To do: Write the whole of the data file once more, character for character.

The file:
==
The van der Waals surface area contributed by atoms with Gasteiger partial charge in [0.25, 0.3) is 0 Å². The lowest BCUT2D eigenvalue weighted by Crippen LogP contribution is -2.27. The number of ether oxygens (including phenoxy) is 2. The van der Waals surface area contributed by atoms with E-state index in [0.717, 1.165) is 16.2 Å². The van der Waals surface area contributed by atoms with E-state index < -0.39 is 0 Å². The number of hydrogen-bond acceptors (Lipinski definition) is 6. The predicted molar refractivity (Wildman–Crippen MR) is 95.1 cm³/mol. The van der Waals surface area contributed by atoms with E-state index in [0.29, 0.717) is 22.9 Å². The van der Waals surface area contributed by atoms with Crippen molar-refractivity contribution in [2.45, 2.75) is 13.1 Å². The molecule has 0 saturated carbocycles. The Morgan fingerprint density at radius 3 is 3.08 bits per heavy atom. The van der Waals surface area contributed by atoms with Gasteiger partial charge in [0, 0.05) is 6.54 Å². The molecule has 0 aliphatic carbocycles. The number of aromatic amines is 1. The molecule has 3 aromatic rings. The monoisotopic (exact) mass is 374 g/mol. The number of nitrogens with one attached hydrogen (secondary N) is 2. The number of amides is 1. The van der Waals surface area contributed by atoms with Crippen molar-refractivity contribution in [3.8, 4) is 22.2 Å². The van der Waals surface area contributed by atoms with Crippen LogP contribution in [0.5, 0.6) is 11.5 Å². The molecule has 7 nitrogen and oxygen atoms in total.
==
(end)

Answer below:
The van der Waals surface area contributed by atoms with Gasteiger partial charge in [0.25, 0.3) is 0 Å². The lowest BCUT2D eigenvalue weighted by Crippen LogP contribution is -2.27. The number of ether oxygens (including phenoxy) is 2. The van der Waals surface area contributed by atoms with E-state index in [0.717, 1.165) is 16.2 Å². The van der Waals surface area contributed by atoms with E-state index < -0.39 is 0 Å². The number of hydrogen-bond acceptors (Lipinski definition) is 6. The predicted molar refractivity (Wildman–Crippen MR) is 95.1 cm³/mol. The van der Waals surface area contributed by atoms with E-state index in [0.29, 0.717) is 22.9 Å². The van der Waals surface area contributed by atoms with Crippen molar-refractivity contribution in [2.45, 2.75) is 13.1 Å². The molecule has 0 saturated carbocycles. The Morgan fingerprint density at radius 3 is 3.08 bits per heavy atom. The van der Waals surface area contributed by atoms with Gasteiger partial charge in [0, 0.05) is 6.54 Å². The molecule has 0 aliphatic carbocycles. The number of aromatic amines is 1. The molecule has 3 aromatic rings. The monoisotopic (exact) mass is 374 g/mol. The number of nitrogens with one attached hydrogen (secondary N) is 2. The number of amides is 1. The van der Waals surface area contributed by atoms with Crippen molar-refractivity contribution in [3.8, 4) is 22.2 Å². The van der Waals surface area contributed by atoms with Crippen LogP contribution in [0.5, 0.6) is 11.5 Å². The molecule has 7 nitrogen and oxygen atoms in total.